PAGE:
Last year, as part of a comprehensive reworking of the Foreign Assistance Act, the Administration proposed dropping the Pressler Amendment, but it relented when members of Congress concerned about weapons proliferation objected.

What Pakistan has managed to build is hotly disputed, but some Western experts say the country may now have six to 12 bombs of the Hiroshima type. The country’s nuclear program was launched by Bhutto’s father, who vowed to construct an atomic bomb even if the populace had to eat grass.

Shocked at the new turn in American policy in an area where he takes an especially keen interest, Pressler met last Wednesday with Indian correspondents in Washington. According to Indian newspapers, Pressler said Defense Undersecretary Frank Wisner had contacted him to suggest consideration of a one-time exception to the Pressler Amendment.

“It is the only piece of non-proliferation legislation on the books, and I think we should be building on it,” Pressler was quoted as saying.


India exploded a nuclear bomb of its own in 1974 and dwarfs Pakistan by its armed might as well as its population, economic strength and diplomatic clout. Pakistanis say the United States must understand that regional context and recall that the neighbors have fought no fewer than three wars since becoming independent in 1947.

“We’re faced with overwhelming superiority. What do you expect us to do?” Maleeha Lodhi, Pakistan’s ambassador to Washington, said in a recent interview when asked what stance she expected of the United States. “Help us.”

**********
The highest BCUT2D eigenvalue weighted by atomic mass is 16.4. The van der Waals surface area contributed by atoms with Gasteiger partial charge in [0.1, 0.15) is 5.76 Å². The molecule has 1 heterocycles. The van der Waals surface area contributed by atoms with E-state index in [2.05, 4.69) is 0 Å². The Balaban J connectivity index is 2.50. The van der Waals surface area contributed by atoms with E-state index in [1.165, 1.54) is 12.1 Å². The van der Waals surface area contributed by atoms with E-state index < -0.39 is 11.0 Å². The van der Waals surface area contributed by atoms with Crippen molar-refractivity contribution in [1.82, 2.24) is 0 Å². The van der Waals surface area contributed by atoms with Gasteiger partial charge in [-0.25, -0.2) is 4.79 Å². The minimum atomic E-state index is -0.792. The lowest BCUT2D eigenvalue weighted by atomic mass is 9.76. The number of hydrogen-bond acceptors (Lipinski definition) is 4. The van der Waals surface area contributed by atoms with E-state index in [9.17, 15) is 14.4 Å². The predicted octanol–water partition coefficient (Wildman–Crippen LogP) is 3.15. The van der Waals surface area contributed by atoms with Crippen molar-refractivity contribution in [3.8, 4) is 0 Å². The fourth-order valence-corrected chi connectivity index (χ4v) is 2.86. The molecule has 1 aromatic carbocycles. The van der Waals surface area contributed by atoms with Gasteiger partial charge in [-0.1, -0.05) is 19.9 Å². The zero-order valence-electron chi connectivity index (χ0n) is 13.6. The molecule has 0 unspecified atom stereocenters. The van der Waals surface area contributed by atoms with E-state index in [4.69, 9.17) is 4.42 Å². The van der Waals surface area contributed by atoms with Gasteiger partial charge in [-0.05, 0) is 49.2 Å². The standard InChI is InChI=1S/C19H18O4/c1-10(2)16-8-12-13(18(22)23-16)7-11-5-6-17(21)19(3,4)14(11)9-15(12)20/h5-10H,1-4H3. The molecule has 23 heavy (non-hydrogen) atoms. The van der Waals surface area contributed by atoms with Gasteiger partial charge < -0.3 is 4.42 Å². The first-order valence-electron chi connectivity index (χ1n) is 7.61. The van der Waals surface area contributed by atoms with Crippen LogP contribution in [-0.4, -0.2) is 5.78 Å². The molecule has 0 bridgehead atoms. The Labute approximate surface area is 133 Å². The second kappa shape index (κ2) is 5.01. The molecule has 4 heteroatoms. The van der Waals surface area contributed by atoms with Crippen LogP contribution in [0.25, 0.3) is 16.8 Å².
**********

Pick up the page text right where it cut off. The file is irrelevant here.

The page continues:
Now back in Islamabad, Lodhi reportedly held meetings with U.S. Ambassador John C. Monjo about the fate of the planes. The Pakistani newspaper Dawn, quoting sources in the Foreign Office, said that in return for embracing the nuclear cap sought by Washington, Pakistan will receive 38 F-16s and other military equipment, including American T-37 jet trainers already on loan to it.

Pakistan is said to have demanded that the issue be settled by March 31.


Not surprisingly, New Delhi’s reaction was sharp and swift. “The supply (of F-16s) will encourage Islamabad to follow its nuclear program and force India to spend more on its protection and defense,” External Affairs Minister Dinesh Singh said.

The conflict over the planes comes at a particularly bad phase in relations between India and Pakistan. Last week, Pakistan tried to humiliate India before the U.N. Human Rights Commission for alleged large-scale atrocities in the disputed state of Jammu and Kashmir, but it opted to “defer” a proposed resolution when it became obvious that international support for the resolution was scant.

The F-16 is of special concern to Indian officials because the jet has no equivalent in their arsenal. A flexible, multi-role aircraft capable of both carrying nuclear bombs and engaging in dogfights, the F-16 has a long combat range, possesses superior electronic warfare capabilities, can be refueled in flight and can operate around the clock.

Times staff writer Norman Kempster in Washington contributed to this report.